Enlisted to find his uncle's killers and complete Ian's final mission, Alex suddenly finds himself caught in a deadly game of cat and mouse, with no way out.
The original novel that started the worldwide phenomenon is now a major motion picture!
Take another thrill ride with Alex Rider.
©2006 Anthony Horowitz; (P)2009 Listening Library
Sci-fi/fantasy junkie, storyteller, devourer of books, workaholic
It's hard to care about Alex Rider. As a character, he's simply too perfect. Athletic, intelligent, brave, and rather emotionless except when he's in danger. The plot, as far as I'm concerned, is just another spy adventure. The descriptions in the action scenes were well written, but otherwise, the whole thing fell flat for me. The plot didn't even try to be unpredictable. Even though Alex's young age is supposed to make him an underdog, it never feels that way. Like I said, he's just too much of a clear-cut perfect hero.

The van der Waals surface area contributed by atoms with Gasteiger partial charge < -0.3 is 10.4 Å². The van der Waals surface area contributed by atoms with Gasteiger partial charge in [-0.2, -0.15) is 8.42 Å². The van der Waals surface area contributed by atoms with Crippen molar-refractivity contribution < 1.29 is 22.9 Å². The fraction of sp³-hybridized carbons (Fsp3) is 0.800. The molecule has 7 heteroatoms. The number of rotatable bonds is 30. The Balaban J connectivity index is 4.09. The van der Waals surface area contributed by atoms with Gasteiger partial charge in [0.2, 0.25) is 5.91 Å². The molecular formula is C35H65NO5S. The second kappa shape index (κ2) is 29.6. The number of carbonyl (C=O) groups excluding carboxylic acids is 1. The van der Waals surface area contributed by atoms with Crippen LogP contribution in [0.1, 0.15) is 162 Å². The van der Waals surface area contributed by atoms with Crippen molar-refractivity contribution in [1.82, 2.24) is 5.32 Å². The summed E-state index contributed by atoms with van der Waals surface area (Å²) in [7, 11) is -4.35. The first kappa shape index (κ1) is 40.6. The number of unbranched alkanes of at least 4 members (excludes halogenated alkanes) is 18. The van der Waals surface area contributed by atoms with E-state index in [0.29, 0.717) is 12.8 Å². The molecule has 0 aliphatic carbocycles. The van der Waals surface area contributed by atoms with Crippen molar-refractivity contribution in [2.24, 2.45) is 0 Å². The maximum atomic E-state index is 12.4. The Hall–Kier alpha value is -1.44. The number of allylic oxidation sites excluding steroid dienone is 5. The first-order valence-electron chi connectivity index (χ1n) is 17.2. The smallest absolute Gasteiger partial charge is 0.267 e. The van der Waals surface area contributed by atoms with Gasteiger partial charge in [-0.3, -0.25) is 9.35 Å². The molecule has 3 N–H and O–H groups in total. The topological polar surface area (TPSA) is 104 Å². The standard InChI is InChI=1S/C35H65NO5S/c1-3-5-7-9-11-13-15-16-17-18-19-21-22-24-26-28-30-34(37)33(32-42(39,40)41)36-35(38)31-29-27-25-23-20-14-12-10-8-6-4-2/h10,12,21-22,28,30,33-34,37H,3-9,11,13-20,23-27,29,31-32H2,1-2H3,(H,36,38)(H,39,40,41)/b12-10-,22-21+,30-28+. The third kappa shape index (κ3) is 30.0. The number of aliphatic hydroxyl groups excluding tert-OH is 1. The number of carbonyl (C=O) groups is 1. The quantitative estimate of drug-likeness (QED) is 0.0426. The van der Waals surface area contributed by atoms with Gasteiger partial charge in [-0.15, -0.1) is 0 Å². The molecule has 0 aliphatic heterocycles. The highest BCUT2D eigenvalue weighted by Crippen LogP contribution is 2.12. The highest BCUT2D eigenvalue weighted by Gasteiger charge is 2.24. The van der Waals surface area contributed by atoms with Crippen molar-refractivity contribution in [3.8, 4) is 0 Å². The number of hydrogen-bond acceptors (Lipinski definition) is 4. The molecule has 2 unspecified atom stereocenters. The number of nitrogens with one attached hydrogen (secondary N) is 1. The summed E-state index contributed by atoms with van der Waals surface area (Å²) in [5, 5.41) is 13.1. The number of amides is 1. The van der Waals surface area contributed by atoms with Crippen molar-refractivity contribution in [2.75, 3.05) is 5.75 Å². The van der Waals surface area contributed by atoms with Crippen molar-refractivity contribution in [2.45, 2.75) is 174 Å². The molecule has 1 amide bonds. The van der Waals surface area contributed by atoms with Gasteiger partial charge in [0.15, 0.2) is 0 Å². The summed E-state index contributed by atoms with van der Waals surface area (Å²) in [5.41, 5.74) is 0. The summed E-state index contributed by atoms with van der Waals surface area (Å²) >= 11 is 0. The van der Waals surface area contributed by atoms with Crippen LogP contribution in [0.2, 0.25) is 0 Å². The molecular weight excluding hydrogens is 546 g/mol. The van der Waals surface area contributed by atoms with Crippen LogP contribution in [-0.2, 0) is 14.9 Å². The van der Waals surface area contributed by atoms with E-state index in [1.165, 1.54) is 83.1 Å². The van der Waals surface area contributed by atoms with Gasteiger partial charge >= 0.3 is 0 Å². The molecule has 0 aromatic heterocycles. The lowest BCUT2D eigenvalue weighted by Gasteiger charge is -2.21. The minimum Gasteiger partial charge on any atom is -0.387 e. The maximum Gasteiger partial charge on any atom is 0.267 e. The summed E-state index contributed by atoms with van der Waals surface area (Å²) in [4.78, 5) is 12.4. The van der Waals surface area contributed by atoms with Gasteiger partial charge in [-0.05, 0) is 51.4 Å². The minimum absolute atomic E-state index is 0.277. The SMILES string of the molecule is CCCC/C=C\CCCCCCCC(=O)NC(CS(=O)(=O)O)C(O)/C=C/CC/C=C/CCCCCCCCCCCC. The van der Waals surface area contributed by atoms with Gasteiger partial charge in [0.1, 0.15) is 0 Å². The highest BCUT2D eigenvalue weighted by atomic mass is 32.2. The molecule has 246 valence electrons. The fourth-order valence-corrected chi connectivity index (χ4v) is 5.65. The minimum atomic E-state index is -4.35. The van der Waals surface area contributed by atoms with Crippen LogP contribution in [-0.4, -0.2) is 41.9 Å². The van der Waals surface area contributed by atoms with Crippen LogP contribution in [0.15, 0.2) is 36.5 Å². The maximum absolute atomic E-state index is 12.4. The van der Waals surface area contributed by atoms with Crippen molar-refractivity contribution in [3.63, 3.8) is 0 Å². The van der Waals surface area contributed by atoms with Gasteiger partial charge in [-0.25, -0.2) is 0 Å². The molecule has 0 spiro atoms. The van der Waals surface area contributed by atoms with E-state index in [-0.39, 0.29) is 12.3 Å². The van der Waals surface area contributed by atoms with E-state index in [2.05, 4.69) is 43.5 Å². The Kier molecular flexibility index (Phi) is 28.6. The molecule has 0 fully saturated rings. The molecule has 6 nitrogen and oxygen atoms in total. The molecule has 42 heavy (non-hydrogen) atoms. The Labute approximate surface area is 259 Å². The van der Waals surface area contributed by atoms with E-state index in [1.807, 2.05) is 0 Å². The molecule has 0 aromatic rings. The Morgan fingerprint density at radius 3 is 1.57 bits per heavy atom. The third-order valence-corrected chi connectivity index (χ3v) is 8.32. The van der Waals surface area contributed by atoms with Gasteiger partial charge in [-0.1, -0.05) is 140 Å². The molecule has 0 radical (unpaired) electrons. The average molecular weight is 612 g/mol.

Nathaniel Parker's performance did much to bring the story to life. If I'd been reading a paper book, I'm sure I would have skipped over large sections of "blah blah explosion blah blah karate move blah blah cliche monologue" (which would have meant skipping over half the book). Somehow, he manages to infuse even this dry story with excitement, giving Alex a touch of humanity.
I love books that entertain. I love action and adventure. However, because of ADD, my attention span is quite short.
I didn't have that problem with this book. In fact, I had a hard time turning off the car.
This book was well written, not too long, wasn't fluffed up with a bunch of unnecessary vocabulary designed to promote the writer's intellect, and this was an excellent introduction to the Alex Rider series.
It's so hard to find a good adventure author. I can't wait to listen to them all.
My 8 year old and my 12 year old listened to this book. The book is way to advanced for an 8 year old, although when I paused it a few times to explain a word or phrase, usually becuase it was of UK orgin, the story line was easy enough to follow. Both my boys lost interest quickly mainly because it was hard to listen and follow the accent of the narrator. Action scenes were easy to get through but the more important How, What and Where background information was hard to stay focused on sometimes. I enjoyed the book, as I enjoyed reading (actually reading) the Skeleton Key. I would suggest kids 12 and up for this series and interested in spy/mystery type books.
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